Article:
Uganda sees fewer Ebola cases amid strict control measures
FILE PIC: Health workers wearing protective gear against Ebola. /AP
FILE PIC: Health workers wearing protective gear against Ebola. /AP

FILE PIC: Health workers wearing protective gear against Ebola. /AP

Uganda's tough stance on Ebola control measures, including a strict lockdown in the epicenter of the outbreak, is yielding results as fewer cases are being reported, Ugandan President Yoweri Museveni has said.

Museveni said in a statement, read by Vice President Jessica Alupo on Saturday, that a 42-day lockdown imposed in Mubende and Kassanda districts, the epicenter of the Sudan strain of Ebola, has limited the spread of the deadly disease to other parts of the country, especially in densely populated areas.

Museveni said he acknowledged the pain and the inconvenience caused by the restrictions but insisted that had they allowed the escalation of the outbreak into the Ugandan capital of Kampala, the consequences would have been bad, including possible exportation of the virus to neighboring countries.

Since the outbreak of the virus was reported on Sept. 20, it has moved to seven districts, according to the Ugandan Ministry of Health.

Museveni said the ministry responded with swiftness in districts where cases were reported. He cited the case of Jinja city, in the eastern part of the country, where 300 people who had contact with an Ebola patient were put under institutional quarantine.

As of Nov. 26, 141 people have been confirmed positive for Ebola virus disease, 79 have recovered, and 55 have succumbed to the disease, according to figures from the government.

In order to consolidate the gains made, Museveni extended the lockdown in Mubende and Kassanda for another 21 days up to Dec. 17. He said if the 21 days elapse with no new cases recorded in the two districts, then the lockdown would be lifted.

"I would like to assure the public that we have established a fully-fledged response to contain the disease spread. We are very optimistic that the outbreak will come to an end in the coming months," the president said.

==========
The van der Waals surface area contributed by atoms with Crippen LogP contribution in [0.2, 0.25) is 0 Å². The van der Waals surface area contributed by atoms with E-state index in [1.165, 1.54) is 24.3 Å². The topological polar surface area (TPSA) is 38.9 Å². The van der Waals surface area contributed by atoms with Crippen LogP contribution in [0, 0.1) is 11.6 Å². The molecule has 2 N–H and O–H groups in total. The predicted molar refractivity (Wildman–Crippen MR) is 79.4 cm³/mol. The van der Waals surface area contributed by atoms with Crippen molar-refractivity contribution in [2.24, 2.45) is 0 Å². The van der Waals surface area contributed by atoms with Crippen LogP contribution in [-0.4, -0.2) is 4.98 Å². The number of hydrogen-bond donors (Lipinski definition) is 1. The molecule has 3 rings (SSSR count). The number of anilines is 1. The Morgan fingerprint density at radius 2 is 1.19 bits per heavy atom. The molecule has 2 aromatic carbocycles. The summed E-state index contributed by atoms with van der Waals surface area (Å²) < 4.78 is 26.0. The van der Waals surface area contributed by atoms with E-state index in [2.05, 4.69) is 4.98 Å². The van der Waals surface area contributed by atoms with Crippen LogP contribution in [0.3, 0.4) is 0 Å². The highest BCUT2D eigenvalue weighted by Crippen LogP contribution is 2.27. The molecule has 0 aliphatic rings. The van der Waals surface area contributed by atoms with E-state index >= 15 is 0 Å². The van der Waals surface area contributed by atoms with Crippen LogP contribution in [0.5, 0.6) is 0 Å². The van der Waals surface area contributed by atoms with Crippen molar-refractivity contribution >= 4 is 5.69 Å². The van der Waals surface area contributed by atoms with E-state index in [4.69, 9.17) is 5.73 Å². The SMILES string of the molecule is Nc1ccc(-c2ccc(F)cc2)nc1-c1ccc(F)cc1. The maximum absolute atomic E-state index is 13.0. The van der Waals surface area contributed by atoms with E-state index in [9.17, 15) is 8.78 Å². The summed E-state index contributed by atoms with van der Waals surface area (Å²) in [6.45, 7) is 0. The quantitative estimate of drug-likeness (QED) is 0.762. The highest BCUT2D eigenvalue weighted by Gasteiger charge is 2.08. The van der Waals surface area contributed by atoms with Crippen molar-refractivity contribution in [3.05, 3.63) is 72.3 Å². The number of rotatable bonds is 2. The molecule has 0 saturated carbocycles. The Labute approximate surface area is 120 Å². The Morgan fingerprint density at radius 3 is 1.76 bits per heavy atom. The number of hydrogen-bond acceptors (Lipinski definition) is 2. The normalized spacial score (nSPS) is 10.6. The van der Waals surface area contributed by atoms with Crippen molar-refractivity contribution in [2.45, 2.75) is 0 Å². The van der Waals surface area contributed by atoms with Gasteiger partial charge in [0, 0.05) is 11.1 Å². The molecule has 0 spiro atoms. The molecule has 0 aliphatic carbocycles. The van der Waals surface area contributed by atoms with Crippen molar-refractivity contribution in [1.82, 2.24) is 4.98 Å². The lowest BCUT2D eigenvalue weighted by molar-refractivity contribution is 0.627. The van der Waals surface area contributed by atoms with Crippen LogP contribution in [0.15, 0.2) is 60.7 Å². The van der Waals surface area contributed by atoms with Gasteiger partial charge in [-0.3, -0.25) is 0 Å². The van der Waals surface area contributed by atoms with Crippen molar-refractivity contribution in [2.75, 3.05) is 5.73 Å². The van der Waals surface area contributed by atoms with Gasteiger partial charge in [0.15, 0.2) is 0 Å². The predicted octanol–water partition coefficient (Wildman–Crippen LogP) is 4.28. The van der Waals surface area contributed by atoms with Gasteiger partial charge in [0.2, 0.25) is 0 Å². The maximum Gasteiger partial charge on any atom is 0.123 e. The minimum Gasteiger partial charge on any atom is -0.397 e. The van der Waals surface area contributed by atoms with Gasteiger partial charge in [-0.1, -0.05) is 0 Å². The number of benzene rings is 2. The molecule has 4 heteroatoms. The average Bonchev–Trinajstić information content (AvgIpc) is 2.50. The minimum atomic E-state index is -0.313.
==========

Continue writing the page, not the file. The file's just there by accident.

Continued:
Kassanda Resident District Commissioner Phoebe Namulindwa told Xinhua on Monday that the lockdown is part of a "sacrifice" to ensure that people in the country are safe from Ebola.

"My fellow youths, especially those in Kassanda and Mubende, are affected a lot because some deal in various business ventures. But my plea is that they have to be a bit patient as we fight the Ebola strain," Namulindwa said.

Daniel Kyabayinze, director of public health at the Ministry of Health, said the extension of lockdown was to ensure that there are no more cases and that spreading is reduced to zero cases.

"As Health workers, our role is to advise our political leaders on what steps to take, and they make the final decision. We felt it was important to extend the lockdown because so far, Ebola cases have gone down, and we still want to halt it completely," Kyabayinze told Xinhua.

Now, Uganda is still battling the challenges of a weak health system, myths, misinformation, and belief in witchcraft as it fights Ebola.

Museveni said a family exhumed an Ebola body because of religious cultural practices, leading to the flaring-up of cases. The Ministry of Health has said with increased public awareness, the spread will be stopped.

In order to limit the spread of the disease, the government closed the school calendar ahead of time. All schools closed on Nov. 25, following advice from health experts, according to the Ministry of Education.

Uganda is also set to start a clinical trial of vaccines for the Sudan strain of Ebola.

The Ministry of Health and the World Health Organization said the trial is one of the ways of finding measures to fight the disease. Henry Kyobe Bosa, Ebola incident commander at the Ministry of Health, said on Nov. 17 that the trial vaccines have been tested before and are safe for humans.

Source(s): Xinhua News Agency

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